Everybody's a critic
By Mary Ruth Yoe
Illustrations by Steve Brodner
Roger Ebert, X’70
In 1975 Roger Ebert became the first person to
win a Pulitzer Prize for film criticism. That same year the Chicago
Sun-Times columnist and his Chicago Tribune rival
Gene Siskel paired for a local PBS show, Opening Soon at a Theater
Near You. By 1978 Opening Soon had morphed into the nationally
syndicated PBS program Sneak Previews and then into Siskel
& Ebert at the Movies, and Ebert found himself with one
of the film world’s two most powerful thumbs.
the University of Illinois at Urbana-Champaign, where he was the
1963–64 editor of the Daily Illini (reviewing
La Dolce Vita and The Parent Trap), Ebert did graduate
work at Illinois, the University of Cape Town, and Chicago.
the Sun-Times since 1967, Ebert is everywhere, including
the University’s Graham School of General Studies, where he
teaches a fall quarter, noncredit course (in 2003: “Not the
New Wave: Before and after the Revolution”) that over the
past quarter century has achieved cult status, with students returning
year after year.
Following Siskel’s 1999 death, Ebert continued
the television show, and in summer 2000 Sun-Times colleague
Richard Roeper joined him as cohost on Ebert & Roeper and
The annual EbertFest—Ebert’s Overlooked
Film Festival—began in 1999 in his hometown of Urbana. The
four-day event, which includes a series of academic panels at the
University of Illinois, showcases a baker’s dozen of films
that Ebert thinks deserve another look. This April’s schedule
includes a film and panel discussion marking the 50th anniversary
of Brown v. Board of Education.
He’s against best-of lists. “Lists are a device by editors
to give the appearance of a story without the fact of one,”
he said in a 2001 CriticDoctor.com interview. But his The Great
Movies (2002) does contain essays on 100 classic films—from
Aguirre, the Wrath of God to Written on the Wind.
“Movies are an empathy machine. Better than any other art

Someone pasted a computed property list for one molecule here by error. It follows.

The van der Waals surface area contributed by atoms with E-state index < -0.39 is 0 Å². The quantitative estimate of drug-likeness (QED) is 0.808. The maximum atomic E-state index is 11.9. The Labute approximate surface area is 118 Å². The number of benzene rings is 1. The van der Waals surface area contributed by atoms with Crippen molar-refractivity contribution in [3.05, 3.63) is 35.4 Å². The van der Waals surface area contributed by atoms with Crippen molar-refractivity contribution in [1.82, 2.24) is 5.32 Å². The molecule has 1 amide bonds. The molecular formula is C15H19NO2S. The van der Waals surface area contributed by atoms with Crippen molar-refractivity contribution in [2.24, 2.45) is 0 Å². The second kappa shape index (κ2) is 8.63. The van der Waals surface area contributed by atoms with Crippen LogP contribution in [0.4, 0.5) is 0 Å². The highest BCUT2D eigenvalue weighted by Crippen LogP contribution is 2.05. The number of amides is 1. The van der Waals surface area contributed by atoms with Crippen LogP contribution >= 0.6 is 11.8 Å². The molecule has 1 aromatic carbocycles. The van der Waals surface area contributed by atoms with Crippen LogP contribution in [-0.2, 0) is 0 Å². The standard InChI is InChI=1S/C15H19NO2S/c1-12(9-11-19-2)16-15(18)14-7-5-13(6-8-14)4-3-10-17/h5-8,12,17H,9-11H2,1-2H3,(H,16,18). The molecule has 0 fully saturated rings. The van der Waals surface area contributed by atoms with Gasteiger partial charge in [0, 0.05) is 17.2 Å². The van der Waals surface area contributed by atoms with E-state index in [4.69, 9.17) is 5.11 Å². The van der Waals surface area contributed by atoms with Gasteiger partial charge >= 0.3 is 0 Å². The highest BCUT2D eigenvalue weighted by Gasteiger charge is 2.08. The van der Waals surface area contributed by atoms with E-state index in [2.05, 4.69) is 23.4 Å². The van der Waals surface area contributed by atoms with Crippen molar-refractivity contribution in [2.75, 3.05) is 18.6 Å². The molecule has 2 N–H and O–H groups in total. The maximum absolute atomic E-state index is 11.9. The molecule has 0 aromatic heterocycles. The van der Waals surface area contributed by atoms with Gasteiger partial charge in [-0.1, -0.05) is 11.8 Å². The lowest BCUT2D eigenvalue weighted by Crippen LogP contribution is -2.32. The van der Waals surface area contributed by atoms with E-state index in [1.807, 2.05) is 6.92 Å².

form,” he told RottenTomatoes.com, “they allow us the
sensation of standing in somebody else’s shoes. We are trapped
in ourselves, in our own box of space and time, and to identify
with movie characters is a way to get outside of that box.”
The “perfect” review, he said, should “allow a
reader to determine whether he or she is likely to enjoy or appreciate
a film—but that does not require the critic to agree with
the reader. The critic who tries to reflect public taste casts himself
in the role of the ventriloquist’s dummy….”
How to watch a film, advice dispensed in a May
2000 Sun-Times column: “If you’re really serious
about the movies, get together with two or three friends who care
as much as you do. Watch the film all the way through on video.
Then start again at the top. Whenever anyone sees anything they
want to comment on, freeze the frame. Talk about what you’re
looking at. The story, the performances, the sets, the locations.
The camera movement, the lighting, the composition, the special
effects. The color, the shadows, the sound, the music. The themes,
the tone, the mood, the style.
“There are no right answers,” he
continues. “The questions are the point.”
On the other side
of the screen. The critic has a past as a screenwriter, sometimes
under the noms de plume “R. Hyde” and “Reinhold
Timme.” His most famous opus is director Russ Meyer’s
1970 cult favorite, Beyond the Valley of the Dolls.
Short list. Annual
guides to movies, videos, and DVDs; A Kiss is Still a Kiss (Andrews
McMeel Publishing, 1984), a collection of interviews; Two Weeks
in the Midday Sun (Andrews McMeel Publishing, 1987), chronicling
the Cannes Film Festival; The Little Book of Hollywood Clichés:
A Compendium of Movie Clichés, Stereotypes, Obligatory Scenes,
Hackneyed Formulas, Shopworn Conventions and Outdated Archetypes
(Virgin Books, 1995); The Great Movies (Broadway,